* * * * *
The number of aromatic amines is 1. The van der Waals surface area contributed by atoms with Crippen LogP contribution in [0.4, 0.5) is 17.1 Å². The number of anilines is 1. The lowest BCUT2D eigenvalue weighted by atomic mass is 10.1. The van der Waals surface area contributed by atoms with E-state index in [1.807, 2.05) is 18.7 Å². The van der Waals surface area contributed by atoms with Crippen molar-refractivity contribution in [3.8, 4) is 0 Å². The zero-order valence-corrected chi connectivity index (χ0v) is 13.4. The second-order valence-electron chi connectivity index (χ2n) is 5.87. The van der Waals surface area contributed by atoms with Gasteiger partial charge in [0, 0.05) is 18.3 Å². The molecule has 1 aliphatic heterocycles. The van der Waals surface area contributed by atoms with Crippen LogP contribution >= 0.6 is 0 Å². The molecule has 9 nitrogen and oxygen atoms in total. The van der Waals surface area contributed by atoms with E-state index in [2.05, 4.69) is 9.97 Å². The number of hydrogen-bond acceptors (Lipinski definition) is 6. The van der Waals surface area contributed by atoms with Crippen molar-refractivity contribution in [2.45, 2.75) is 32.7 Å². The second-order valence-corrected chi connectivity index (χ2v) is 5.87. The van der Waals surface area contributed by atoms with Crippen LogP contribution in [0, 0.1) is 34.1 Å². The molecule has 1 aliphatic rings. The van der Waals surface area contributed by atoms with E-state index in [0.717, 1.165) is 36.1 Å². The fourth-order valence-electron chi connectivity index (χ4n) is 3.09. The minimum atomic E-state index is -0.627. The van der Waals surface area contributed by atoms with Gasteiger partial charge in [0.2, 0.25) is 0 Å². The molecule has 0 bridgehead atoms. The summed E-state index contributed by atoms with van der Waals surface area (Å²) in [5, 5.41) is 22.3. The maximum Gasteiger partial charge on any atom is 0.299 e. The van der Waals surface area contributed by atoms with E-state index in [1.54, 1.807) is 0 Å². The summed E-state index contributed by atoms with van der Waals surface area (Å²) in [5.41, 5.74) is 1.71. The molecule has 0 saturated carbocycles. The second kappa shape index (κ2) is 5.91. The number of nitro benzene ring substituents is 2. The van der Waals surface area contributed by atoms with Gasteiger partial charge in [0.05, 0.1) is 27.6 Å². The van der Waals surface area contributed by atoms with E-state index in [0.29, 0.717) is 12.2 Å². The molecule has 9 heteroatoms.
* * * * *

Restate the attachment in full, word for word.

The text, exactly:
The number of aromatic amines is 1. The van der Waals surface area contributed by atoms with Crippen LogP contribution in [0.4, 0.5) is 17.1 Å². The number of anilines is 1. The lowest BCUT2D eigenvalue weighted by atomic mass is 10.1. The van der Waals surface area contributed by atoms with E-state index in [1.807, 2.05) is 18.7 Å². The van der Waals surface area contributed by atoms with Crippen molar-refractivity contribution in [3.8, 4) is 0 Å². The zero-order valence-corrected chi connectivity index (χ0v) is 13.4. The second-order valence-electron chi connectivity index (χ2n) is 5.87. The van der Waals surface area contributed by atoms with Gasteiger partial charge in [0, 0.05) is 18.3 Å². The molecule has 1 aliphatic heterocycles. The van der Waals surface area contributed by atoms with Crippen LogP contribution >= 0.6 is 0 Å². The molecule has 9 nitrogen and oxygen atoms in total. The van der Waals surface area contributed by atoms with E-state index in [2.05, 4.69) is 9.97 Å². The number of hydrogen-bond acceptors (Lipinski definition) is 6. The van der Waals surface area contributed by atoms with Crippen molar-refractivity contribution in [2.45, 2.75) is 32.7 Å². The second-order valence-corrected chi connectivity index (χ2v) is 5.87. The van der Waals surface area contributed by atoms with Crippen LogP contribution in [0, 0.1) is 34.1 Å². The molecule has 1 aliphatic rings. The van der Waals surface area contributed by atoms with E-state index in [0.717, 1.165) is 36.1 Å². The fourth-order valence-electron chi connectivity index (χ4n) is 3.09. The minimum atomic E-state index is -0.627. The van der Waals surface area contributed by atoms with Gasteiger partial charge in [0.2, 0.25) is 0 Å². The molecule has 0 bridgehead atoms. The summed E-state index contributed by atoms with van der Waals surface area (Å²) in [5, 5.41) is 22.3. The maximum Gasteiger partial charge on any atom is 0.299 e. The van der Waals surface area contributed by atoms with E-state index in [1.54, 1.807) is 0 Å². The summed E-state index contributed by atoms with van der Waals surface area (Å²) in [5.41, 5.74) is 1.71. The molecule has 0 saturated carbocycles. The second kappa shape index (κ2) is 5.91. The number of nitro benzene ring substituents is 2. The van der Waals surface area contributed by atoms with Gasteiger partial charge in [0.05, 0.1) is 27.6 Å². The van der Waals surface area contributed by atoms with E-state index in [0.29, 0.717) is 12.2 Å². The molecule has 9 heteroatoms.